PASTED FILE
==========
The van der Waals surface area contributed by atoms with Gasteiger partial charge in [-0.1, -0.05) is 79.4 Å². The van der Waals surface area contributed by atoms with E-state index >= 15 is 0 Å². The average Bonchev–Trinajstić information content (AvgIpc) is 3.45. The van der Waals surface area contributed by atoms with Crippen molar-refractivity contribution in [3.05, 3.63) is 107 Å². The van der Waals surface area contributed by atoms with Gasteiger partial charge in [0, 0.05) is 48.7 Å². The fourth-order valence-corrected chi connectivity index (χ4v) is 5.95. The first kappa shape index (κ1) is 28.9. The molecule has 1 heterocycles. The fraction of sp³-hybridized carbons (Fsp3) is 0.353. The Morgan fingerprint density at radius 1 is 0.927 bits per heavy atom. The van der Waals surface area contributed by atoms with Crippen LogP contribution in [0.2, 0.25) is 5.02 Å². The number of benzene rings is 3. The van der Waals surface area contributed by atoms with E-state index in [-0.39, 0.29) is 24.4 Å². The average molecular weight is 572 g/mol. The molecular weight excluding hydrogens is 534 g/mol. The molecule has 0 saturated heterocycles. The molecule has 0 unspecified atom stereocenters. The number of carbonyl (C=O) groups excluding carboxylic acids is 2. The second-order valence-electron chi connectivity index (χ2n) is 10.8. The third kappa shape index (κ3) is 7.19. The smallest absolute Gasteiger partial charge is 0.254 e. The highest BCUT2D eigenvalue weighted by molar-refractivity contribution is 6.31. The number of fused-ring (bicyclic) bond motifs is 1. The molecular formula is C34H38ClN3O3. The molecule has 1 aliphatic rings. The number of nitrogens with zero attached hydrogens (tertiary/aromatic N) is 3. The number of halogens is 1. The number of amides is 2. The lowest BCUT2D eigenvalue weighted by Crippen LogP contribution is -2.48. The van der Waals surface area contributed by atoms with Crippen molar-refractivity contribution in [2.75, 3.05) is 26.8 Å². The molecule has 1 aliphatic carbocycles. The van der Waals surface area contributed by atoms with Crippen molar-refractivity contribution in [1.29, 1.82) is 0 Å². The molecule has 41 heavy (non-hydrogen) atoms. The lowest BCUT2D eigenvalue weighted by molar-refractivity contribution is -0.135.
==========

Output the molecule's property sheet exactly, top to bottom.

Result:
The van der Waals surface area contributed by atoms with Gasteiger partial charge in [-0.1, -0.05) is 79.4 Å². The van der Waals surface area contributed by atoms with E-state index >= 15 is 0 Å². The average Bonchev–Trinajstić information content (AvgIpc) is 3.45. The van der Waals surface area contributed by atoms with Crippen molar-refractivity contribution in [3.05, 3.63) is 107 Å². The van der Waals surface area contributed by atoms with Gasteiger partial charge in [0, 0.05) is 48.7 Å². The fourth-order valence-corrected chi connectivity index (χ4v) is 5.95. The first kappa shape index (κ1) is 28.9. The molecule has 1 heterocycles. The fraction of sp³-hybridized carbons (Fsp3) is 0.353. The Morgan fingerprint density at radius 1 is 0.927 bits per heavy atom. The van der Waals surface area contributed by atoms with Crippen LogP contribution in [0.2, 0.25) is 5.02 Å². The number of benzene rings is 3. The van der Waals surface area contributed by atoms with E-state index in [-0.39, 0.29) is 24.4 Å². The average molecular weight is 572 g/mol. The molecular weight excluding hydrogens is 534 g/mol. The molecule has 0 saturated heterocycles. The molecule has 0 unspecified atom stereocenters. The number of carbonyl (C=O) groups excluding carboxylic acids is 2. The second-order valence-electron chi connectivity index (χ2n) is 10.8. The third kappa shape index (κ3) is 7.19. The smallest absolute Gasteiger partial charge is 0.254 e. The highest BCUT2D eigenvalue weighted by molar-refractivity contribution is 6.31. The number of fused-ring (bicyclic) bond motifs is 1. The molecular formula is C34H38ClN3O3. The molecule has 1 aliphatic rings. The number of nitrogens with zero attached hydrogens (tertiary/aromatic N) is 3. The number of halogens is 1. The number of amides is 2. The lowest BCUT2D eigenvalue weighted by Crippen LogP contribution is -2.48. The van der Waals surface area contributed by atoms with Crippen molar-refractivity contribution in [2.75, 3.05) is 26.8 Å². The molecule has 1 aliphatic carbocycles. The van der Waals surface area contributed by atoms with Crippen molar-refractivity contribution in [1.29, 1.82) is 0 Å². The molecule has 41 heavy (non-hydrogen) atoms. The lowest BCUT2D eigenvalue weighted by molar-refractivity contribution is -0.135.